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'I am taking a field trip to a developing country and I'm worried about the legal implications if something goes wrong. What if one of my students is injured while in my care? Might I be liable, as I will be taking them into some primitive territory?'
A spokesman for the University and College Union says: "The first issue that you will need to clarify is the purpose of the planned field trip and your employer's view of your responsibilities.
"The extent of your potential liability depends on whether the trip is a course requirement or voluntary, whether its purposes are educational or recreational and whether the trip was sanctioned by your university. For example, depending on the age and circumstances of the students, you could potentially find yourself in loco parentis.
"You should seek a written statement from your employer that outlines the extent of your responsibilities towards your students on this trip, including your legal liabilities. If no such statement is forthcoming, it is inadvisable for you to proceed with the field trip.
"The second issue is that you should ensure that a detailed risk assessment of the proposed field trip is completed before you embark. Your university is likely to have a health and safety officer who should be able to give you detailed advice in relation to your planned trip.
"It would also be reasonable to share your risk assessment with the students before your departure so that they can also take some responsibility for the safety of themselves and their peers.
"Finally, you should confirm that you have adequate insurance in place before embarking on the trip. This should include adequate travel insurance coverage for you and the students to make certain that you will be covered for medical assistance even in a remote location.
"You should also make sure that you have indemnity insurance, which would cover your legal costs should any unfortunate incident take place that results in legal action. Your university should ensure that this cover is in place; if it does not provide this cover, you should not take the field trip."
Gill Evans, project leader of the Hefce-funded project Improving Dispute Resolution ( www.staffs.ac.uk/idr ), says: "Is this field trip one of the requirements for the degree course these students are following? If so, the institution must make sure that it is not placing students at disproportionate risk and that enough experienced staff accompany the party. You should not agree to go unless you have made careful checks about this.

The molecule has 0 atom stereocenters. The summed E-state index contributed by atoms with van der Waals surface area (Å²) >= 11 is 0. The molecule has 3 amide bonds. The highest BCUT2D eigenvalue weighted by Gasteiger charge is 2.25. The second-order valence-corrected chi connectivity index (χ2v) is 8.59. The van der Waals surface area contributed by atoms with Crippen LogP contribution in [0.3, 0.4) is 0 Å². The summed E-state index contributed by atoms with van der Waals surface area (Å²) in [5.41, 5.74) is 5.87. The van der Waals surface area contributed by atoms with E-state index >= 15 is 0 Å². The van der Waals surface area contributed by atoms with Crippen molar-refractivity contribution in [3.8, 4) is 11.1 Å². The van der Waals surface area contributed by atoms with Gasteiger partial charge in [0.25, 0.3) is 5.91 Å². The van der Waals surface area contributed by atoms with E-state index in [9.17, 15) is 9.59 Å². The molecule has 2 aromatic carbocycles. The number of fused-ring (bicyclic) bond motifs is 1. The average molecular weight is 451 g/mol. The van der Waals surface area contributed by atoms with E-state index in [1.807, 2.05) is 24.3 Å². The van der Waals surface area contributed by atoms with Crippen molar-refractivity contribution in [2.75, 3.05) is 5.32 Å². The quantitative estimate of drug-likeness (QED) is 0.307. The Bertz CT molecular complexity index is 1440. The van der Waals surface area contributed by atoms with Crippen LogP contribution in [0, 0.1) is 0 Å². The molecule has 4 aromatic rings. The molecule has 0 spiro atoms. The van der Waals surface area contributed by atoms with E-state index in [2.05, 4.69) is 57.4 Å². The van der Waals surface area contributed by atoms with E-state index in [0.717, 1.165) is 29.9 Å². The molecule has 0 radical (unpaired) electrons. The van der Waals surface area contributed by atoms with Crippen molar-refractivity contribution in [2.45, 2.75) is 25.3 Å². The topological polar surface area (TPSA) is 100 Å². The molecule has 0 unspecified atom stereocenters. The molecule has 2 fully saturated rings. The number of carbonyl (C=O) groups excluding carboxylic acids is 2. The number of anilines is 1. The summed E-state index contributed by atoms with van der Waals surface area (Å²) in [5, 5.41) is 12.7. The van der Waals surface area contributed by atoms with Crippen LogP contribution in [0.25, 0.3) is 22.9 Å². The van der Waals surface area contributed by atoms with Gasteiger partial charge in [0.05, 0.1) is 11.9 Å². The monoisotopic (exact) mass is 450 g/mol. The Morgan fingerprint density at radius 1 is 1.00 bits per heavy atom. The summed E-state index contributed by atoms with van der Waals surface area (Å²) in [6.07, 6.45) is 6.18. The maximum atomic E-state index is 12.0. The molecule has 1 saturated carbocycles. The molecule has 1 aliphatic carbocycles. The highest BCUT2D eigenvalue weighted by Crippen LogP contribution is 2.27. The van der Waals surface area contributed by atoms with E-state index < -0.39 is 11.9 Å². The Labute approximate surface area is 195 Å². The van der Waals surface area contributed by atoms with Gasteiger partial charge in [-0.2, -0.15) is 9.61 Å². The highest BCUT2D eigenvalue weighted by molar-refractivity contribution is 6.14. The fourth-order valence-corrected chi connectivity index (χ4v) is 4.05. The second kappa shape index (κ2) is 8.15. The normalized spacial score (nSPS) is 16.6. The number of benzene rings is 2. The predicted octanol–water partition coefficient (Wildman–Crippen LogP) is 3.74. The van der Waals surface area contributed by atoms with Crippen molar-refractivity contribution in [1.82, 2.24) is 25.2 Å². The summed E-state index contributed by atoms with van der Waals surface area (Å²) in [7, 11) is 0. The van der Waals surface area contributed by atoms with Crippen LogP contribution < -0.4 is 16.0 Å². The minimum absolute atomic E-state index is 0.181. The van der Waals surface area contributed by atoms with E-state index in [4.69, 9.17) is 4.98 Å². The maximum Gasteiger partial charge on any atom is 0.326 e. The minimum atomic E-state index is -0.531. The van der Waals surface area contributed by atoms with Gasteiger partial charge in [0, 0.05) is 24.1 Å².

"If it is an educational trip, whether required as part of the course or voluntary, you should get a clear statement in writing on behalf of the institution regarding liability if anything should go wrong. There should be indemnity insurance provided by your insurers. The extent of your own responsibility to make sure the students are safe must be put in writing, too, and agreed by you and your employer.
"You should ensure that the students, and their parents if any of them are under 18, receive a thorough briefing about what is planned and the risks and dangers. The students will need to sign appropriate undertakings about their behaviour, and the institution should pay for them to receive independent advice before they are asked to sign anything."
A spokesperson for the Universities and Colleges Employers Association says: "There are many issues that a field trip organiser needs to consider. Among them are the legal implications if an incident were to occur and the fact that your employer is vicariously liable for your actions when undertaken in the course of your work.
"Ucea, in conjunction with the Universities Safety and Health Association, produced revised guidance on safety in fieldwork in 2005. If you were to follow this guidance, you would go a long way toward providing a safe trip and also avoiding many of the pitfalls that can occur when working in the field.
"See the Ucea website under 'Publications' to obtain a copy of the guidance: www.ucea.ac.uk/ "
This advice panel includes the University and College Union, the Universities and Colleges Employers Association, Research Councils UK and Rachel Flecker, an academic who sits on Bristol University's contract research working party. Send questions to email@example.com
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